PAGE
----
A DNA variant is linked to diminished brain recovery
A naturally occurring genetic variant may predict who will do well after a stroke and who won’t.
People who have two copies of a particular version of the Tp53 gene have a poor prognosis after stroke and brain hemorrhages, researchers in Spain report online February 28 in the Journal of Experimental Medicine. The difference between the two versions of the gene amounts to one small change: swapping proline out for arginine as the 72nd link in a chain of amino acids that make up a protein called p53.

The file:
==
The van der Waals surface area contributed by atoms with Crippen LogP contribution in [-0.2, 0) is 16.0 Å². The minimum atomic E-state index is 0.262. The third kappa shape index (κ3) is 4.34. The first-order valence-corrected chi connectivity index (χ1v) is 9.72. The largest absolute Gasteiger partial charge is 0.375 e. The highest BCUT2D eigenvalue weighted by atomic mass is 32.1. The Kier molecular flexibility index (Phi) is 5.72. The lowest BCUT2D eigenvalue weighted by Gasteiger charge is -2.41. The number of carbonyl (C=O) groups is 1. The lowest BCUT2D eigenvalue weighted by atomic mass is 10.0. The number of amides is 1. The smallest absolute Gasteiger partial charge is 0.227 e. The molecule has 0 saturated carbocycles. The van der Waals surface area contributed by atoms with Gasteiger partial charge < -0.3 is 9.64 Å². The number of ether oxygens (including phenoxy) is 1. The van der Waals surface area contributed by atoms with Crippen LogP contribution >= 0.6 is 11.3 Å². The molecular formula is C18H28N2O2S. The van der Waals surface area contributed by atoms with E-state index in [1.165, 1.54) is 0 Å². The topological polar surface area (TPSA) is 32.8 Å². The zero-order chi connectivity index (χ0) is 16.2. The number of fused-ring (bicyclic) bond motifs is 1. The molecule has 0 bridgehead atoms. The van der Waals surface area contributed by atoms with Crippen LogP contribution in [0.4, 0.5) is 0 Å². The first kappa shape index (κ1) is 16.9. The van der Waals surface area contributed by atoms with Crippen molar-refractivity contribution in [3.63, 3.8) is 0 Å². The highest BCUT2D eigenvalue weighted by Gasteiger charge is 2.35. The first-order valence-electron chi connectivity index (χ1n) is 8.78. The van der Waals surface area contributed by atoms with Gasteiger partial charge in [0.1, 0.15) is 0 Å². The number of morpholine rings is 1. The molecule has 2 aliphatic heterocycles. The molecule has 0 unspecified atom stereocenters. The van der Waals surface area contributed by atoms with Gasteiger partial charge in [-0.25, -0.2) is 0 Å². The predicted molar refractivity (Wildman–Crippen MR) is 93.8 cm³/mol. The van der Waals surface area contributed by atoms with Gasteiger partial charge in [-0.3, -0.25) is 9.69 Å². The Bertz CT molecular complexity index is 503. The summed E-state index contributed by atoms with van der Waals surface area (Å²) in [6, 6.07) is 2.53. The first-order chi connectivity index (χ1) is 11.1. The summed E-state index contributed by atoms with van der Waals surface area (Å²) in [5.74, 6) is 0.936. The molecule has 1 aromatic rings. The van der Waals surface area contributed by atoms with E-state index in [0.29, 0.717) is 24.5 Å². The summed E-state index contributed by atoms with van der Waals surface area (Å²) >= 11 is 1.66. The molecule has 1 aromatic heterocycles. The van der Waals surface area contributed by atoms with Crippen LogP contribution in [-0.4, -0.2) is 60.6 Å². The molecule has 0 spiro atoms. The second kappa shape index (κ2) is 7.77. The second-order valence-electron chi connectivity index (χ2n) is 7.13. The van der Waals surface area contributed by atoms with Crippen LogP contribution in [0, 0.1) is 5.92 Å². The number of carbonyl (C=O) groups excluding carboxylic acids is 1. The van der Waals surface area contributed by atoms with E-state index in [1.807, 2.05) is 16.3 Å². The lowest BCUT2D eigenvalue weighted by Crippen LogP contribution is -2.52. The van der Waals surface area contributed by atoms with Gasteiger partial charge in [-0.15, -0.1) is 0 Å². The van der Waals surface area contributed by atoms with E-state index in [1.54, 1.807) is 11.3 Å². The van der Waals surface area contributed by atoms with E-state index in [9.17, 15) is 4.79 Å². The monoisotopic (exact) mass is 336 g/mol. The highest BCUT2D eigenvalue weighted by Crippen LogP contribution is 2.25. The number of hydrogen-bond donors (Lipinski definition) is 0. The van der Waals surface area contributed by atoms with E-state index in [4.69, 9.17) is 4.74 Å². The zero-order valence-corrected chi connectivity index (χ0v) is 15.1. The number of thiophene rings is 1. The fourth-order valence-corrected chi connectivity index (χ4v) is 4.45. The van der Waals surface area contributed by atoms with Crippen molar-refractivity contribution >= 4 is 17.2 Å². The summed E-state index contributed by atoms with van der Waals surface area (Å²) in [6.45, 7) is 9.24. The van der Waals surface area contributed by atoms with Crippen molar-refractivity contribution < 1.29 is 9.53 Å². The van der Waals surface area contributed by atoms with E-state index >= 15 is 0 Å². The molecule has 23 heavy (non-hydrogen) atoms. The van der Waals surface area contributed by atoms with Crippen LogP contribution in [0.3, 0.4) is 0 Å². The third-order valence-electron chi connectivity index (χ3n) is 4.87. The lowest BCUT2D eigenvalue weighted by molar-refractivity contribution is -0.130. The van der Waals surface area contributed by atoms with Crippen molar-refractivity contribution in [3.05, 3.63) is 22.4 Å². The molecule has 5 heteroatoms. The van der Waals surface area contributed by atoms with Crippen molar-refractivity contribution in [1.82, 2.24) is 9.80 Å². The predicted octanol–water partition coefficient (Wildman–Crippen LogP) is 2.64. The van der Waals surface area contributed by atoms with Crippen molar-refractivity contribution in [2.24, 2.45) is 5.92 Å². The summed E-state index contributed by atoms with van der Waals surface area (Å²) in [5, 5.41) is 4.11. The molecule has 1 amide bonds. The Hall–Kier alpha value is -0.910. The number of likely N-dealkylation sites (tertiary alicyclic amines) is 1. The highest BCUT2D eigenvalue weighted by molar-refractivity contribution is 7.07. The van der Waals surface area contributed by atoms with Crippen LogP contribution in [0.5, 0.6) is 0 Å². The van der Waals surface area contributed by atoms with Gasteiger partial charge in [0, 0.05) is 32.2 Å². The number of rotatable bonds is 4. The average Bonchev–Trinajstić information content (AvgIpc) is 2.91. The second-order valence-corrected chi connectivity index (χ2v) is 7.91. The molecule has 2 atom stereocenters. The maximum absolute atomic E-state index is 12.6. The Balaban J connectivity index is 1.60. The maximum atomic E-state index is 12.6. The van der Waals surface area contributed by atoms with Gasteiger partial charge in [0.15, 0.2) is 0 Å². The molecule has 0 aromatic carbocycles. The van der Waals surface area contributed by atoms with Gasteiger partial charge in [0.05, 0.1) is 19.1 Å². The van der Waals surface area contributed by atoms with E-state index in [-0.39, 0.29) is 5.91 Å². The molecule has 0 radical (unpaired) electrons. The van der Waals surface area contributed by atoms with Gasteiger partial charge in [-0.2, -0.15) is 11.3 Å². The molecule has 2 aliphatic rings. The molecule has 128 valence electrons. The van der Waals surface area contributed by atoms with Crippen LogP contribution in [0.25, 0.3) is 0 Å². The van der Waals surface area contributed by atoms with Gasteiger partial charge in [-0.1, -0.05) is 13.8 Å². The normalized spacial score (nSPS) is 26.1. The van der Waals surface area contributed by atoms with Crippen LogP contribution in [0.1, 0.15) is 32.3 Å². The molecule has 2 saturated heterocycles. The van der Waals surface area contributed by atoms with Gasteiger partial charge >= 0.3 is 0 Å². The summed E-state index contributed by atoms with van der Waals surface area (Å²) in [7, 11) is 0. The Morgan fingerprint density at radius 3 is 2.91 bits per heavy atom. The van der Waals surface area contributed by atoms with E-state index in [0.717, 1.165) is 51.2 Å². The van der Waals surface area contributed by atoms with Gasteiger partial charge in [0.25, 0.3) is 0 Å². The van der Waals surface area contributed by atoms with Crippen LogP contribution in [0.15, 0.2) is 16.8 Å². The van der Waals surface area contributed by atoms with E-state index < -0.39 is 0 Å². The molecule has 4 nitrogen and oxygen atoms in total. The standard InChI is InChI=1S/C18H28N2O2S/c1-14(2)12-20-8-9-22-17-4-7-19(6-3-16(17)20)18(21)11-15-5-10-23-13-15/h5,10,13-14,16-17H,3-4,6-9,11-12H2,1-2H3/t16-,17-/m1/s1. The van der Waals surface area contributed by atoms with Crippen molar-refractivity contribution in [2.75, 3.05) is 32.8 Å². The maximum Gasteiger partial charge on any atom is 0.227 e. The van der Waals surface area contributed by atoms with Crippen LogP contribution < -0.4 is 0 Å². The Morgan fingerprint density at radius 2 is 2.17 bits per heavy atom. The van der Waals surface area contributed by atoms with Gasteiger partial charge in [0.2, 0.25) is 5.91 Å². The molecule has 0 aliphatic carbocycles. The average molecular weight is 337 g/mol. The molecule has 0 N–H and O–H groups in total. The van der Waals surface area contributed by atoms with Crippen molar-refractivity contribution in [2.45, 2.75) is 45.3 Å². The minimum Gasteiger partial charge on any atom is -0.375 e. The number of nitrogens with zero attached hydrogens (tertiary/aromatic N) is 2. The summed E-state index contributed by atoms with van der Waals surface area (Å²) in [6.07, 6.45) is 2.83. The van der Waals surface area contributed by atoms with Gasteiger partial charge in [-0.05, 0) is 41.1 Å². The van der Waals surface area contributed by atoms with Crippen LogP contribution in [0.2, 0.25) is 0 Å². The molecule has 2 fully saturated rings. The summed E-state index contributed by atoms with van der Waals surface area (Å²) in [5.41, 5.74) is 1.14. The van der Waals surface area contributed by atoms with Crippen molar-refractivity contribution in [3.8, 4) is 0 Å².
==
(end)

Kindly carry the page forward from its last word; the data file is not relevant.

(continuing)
The arginine-containing variant of p53 had previously been shown to help protect against cancer by increasing apoptosis, a cell suicide program that gets rid of damaged cells before they can turn nasty. Brain cells can also undergo apoptosis after a stroke, but there it’s a bad thing, leading to more widespread damage.
Angeles Almeida, a molecular biologist at the University Hospital of Salamanca, and her colleagues wanted to know if